Dance

Ultra Music Festival 2018 Plays a Safe Game With Strong Cards in 20th Anniversary: Op-Ed

Marshmello
Jason Koerner/Getty Images

Marshmello performs on stage at Ultra Music Festival 2018 at Bayfront Park on March 24, 2018 in Miami. 

Milestones are reflective moments, and after 20 years of historic sets, surprise guests and forward-thinking design, Ultra Music Festival's 20th flagship event couldn't help but look back at its greatest moments for inspiration. The three-day celebration ran like a highlight reel of stalwart stars and hometown heroism, but for all its talk about “expect the unexpected,” this year's Ultra often felt delightfully familiar.

Right from the start of Miami Music Week, the shadow of the past crept across Ultra's face. The kick-off press conference announced the festival had officially acquired Winter Music Conference, the 33-year-old industry gathering that had once been the impetus for the festival's own birth. It's because of WMC's initial success that Ultra founders were able to tap international dance talent and fans for its inaugural year in 1999, and as focus on its panels and showcases faded behind the brightness of surrounding parties and events, Ultra saw an opportunity for reinvention.

WMC is now a three-day conference held the days leading up to UMF's opening bell. The concentration of the effort and its association with Ultra -- presumably its speaker and panelist pool will overlap with UMF's lineup -- should lead to a higher participation rate and regeneration of WMC's industry importance. It's wild that the once-new kid on the block now bought the old boss, but it just goes to show how far Ultra has come in its two decades.

The brand is now international, but Miami is the biggest and baddest event on the Ultra calendar. Nostalgia played prominently at the heart of many performances, from Porter Robinson's Virtual Self audio-visual love letter to the early aughts, to Carl Cox's scene-stealing drop of Daft Punk's “Rolling and Scratching.” Fischerspooner titillated with politicized sexuality while reminding fans of dance music's gay male roots. Julian Marley and The Wailers were a new face on the bill that represented an old sound. Even Marshmello's surprise performance of “Miami” with Will Smith celebrated a generational throwback.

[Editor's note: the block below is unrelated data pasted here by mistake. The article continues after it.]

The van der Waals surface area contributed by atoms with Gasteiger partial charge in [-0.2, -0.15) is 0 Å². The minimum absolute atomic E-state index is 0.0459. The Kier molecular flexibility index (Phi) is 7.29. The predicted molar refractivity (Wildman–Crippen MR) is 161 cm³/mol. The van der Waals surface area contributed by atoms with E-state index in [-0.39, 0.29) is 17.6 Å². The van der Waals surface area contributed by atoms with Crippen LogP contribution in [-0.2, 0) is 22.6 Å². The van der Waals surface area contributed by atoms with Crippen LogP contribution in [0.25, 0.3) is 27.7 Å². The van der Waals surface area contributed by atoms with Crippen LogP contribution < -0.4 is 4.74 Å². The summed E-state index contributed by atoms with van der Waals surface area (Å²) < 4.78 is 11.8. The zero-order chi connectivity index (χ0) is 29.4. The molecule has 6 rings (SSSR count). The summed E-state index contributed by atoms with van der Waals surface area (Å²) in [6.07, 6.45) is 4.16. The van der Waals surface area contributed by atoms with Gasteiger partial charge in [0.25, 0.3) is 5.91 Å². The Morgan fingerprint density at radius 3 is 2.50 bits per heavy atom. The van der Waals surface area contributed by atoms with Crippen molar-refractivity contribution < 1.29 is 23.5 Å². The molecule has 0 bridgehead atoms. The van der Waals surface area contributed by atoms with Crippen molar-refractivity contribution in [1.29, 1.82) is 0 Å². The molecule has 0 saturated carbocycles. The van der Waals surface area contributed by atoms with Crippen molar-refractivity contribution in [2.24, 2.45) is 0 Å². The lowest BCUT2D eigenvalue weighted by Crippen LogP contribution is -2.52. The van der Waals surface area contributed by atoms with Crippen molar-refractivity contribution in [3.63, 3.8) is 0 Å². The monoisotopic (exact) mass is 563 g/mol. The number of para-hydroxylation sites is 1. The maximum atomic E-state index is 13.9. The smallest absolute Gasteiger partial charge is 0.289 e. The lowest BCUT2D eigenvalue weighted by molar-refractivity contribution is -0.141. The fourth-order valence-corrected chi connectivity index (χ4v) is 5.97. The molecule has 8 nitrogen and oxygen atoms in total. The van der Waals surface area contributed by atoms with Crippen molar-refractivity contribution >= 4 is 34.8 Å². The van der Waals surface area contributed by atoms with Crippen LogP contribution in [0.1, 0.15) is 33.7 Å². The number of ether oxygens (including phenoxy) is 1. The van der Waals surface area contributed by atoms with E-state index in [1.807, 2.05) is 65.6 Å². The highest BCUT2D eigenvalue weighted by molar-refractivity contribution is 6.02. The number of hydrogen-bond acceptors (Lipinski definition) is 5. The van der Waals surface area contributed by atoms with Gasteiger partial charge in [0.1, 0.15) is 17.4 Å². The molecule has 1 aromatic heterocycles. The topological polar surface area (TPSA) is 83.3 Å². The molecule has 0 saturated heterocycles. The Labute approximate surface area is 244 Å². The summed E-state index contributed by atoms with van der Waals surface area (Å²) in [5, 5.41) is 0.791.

This year's edition saw facelifts to the Carl Cox, World and Main stages, though the names that lit marquees were long-standing Ultra favorites. Three things are certain in life; death, taxes and Tiesto playing Ultra. The Dutch DJ debuted five new tracks, while The Chainsmokers brought a bass-riddled sound to rival its earliest sets. OG headliner Rabbit in the Moon took UMF full-circle at the live stage, while the secret guest closer was anything but a surprise. Swedish House Mafia is perhaps Ultra's most famous star, having bookended its three-year career with UMF main stage performances.

Until the moment three figures emerged under the bright lights, there were whispers in the crowd that it might be elusive French duo Daft Punk. But this weekend, Ultra wasn't so much gunning for a shocking new storyline in 2018 as it was highlighting its accomplishments and triumphs of the past.

In 20 years, Ultra has survived growing pains and changing trends to go from dance scene upstart to industry pace setter. The crowd is more stripped down and the stages more souped up. Surprise guests have become routine and blinding pyrotechnics expected, but there's yet something magical about its flag-waving masses that travel the world to take part in this vibrant carnival.

As it closed the chapter on its second decade with what was essentially an exciting (though expected) rerun, it begs the question; in what direction does Ultra now grow? No one can tell the future, but with such a storied past as a road map, Ultra should be anything but lost.

Festivals 2018